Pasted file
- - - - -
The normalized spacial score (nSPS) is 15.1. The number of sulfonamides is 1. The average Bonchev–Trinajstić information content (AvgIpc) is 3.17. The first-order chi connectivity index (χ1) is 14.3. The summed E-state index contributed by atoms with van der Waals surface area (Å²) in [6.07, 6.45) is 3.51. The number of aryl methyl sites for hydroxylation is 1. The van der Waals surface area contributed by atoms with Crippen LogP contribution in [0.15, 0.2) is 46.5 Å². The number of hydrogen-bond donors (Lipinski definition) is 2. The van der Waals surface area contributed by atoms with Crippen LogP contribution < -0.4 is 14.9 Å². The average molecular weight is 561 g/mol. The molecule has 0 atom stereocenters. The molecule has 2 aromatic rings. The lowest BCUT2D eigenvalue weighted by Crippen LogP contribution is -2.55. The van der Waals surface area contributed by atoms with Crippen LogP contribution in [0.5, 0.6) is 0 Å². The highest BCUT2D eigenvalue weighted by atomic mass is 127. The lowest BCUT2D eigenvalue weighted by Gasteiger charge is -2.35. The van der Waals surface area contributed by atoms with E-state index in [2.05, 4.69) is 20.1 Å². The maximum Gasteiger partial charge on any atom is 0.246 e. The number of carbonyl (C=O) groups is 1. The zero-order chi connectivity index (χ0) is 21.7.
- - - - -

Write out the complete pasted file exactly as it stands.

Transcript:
The normalized spacial score (nSPS) is 15.1. The number of sulfonamides is 1. The average Bonchev–Trinajstić information content (AvgIpc) is 3.17. The first-order chi connectivity index (χ1) is 14.3. The summed E-state index contributed by atoms with van der Waals surface area (Å²) in [6.07, 6.45) is 3.51. The number of aryl methyl sites for hydroxylation is 1. The van der Waals surface area contributed by atoms with Crippen LogP contribution in [0.15, 0.2) is 46.5 Å². The number of hydrogen-bond donors (Lipinski definition) is 2. The van der Waals surface area contributed by atoms with Crippen LogP contribution < -0.4 is 14.9 Å². The average molecular weight is 561 g/mol. The molecule has 0 atom stereocenters. The molecule has 2 aromatic rings. The lowest BCUT2D eigenvalue weighted by Crippen LogP contribution is -2.55. The van der Waals surface area contributed by atoms with Crippen LogP contribution in [0.5, 0.6) is 0 Å². The highest BCUT2D eigenvalue weighted by atomic mass is 127. The lowest BCUT2D eigenvalue weighted by Gasteiger charge is -2.35. The van der Waals surface area contributed by atoms with E-state index in [2.05, 4.69) is 20.1 Å². The maximum Gasteiger partial charge on any atom is 0.246 e. The number of carbonyl (C=O) groups is 1. The zero-order chi connectivity index (χ0) is 21.7.